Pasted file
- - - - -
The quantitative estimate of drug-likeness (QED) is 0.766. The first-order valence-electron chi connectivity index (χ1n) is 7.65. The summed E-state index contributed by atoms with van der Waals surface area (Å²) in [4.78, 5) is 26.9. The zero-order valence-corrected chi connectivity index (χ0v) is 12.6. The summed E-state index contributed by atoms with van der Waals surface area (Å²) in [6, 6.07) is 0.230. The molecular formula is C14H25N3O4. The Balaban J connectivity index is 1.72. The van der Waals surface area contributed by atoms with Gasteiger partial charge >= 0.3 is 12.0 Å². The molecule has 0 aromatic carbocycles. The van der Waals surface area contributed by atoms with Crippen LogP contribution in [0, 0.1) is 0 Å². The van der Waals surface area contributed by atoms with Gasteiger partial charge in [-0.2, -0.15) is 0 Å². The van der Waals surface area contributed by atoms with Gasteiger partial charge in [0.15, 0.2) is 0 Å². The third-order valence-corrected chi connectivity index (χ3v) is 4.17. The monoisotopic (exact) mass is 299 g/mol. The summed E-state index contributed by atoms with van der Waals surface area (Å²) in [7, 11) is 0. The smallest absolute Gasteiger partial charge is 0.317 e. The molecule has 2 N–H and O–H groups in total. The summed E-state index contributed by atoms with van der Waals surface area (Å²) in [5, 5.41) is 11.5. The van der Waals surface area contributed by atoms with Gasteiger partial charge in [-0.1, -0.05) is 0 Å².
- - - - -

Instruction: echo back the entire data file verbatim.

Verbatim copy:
The quantitative estimate of drug-likeness (QED) is 0.766. The first-order valence-electron chi connectivity index (χ1n) is 7.65. The summed E-state index contributed by atoms with van der Waals surface area (Å²) in [4.78, 5) is 26.9. The zero-order valence-corrected chi connectivity index (χ0v) is 12.6. The summed E-state index contributed by atoms with van der Waals surface area (Å²) in [6, 6.07) is 0.230. The molecular formula is C14H25N3O4. The Balaban J connectivity index is 1.72. The van der Waals surface area contributed by atoms with Gasteiger partial charge >= 0.3 is 12.0 Å². The molecule has 0 aromatic carbocycles. The van der Waals surface area contributed by atoms with Crippen LogP contribution in [0, 0.1) is 0 Å². The van der Waals surface area contributed by atoms with Gasteiger partial charge in [-0.2, -0.15) is 0 Å². The van der Waals surface area contributed by atoms with Gasteiger partial charge in [0.15, 0.2) is 0 Å². The third-order valence-corrected chi connectivity index (χ3v) is 4.17. The monoisotopic (exact) mass is 299 g/mol. The summed E-state index contributed by atoms with van der Waals surface area (Å²) in [7, 11) is 0. The smallest absolute Gasteiger partial charge is 0.317 e. The molecule has 2 N–H and O–H groups in total. The summed E-state index contributed by atoms with van der Waals surface area (Å²) in [5, 5.41) is 11.5. The van der Waals surface area contributed by atoms with Gasteiger partial charge in [-0.1, -0.05) is 0 Å².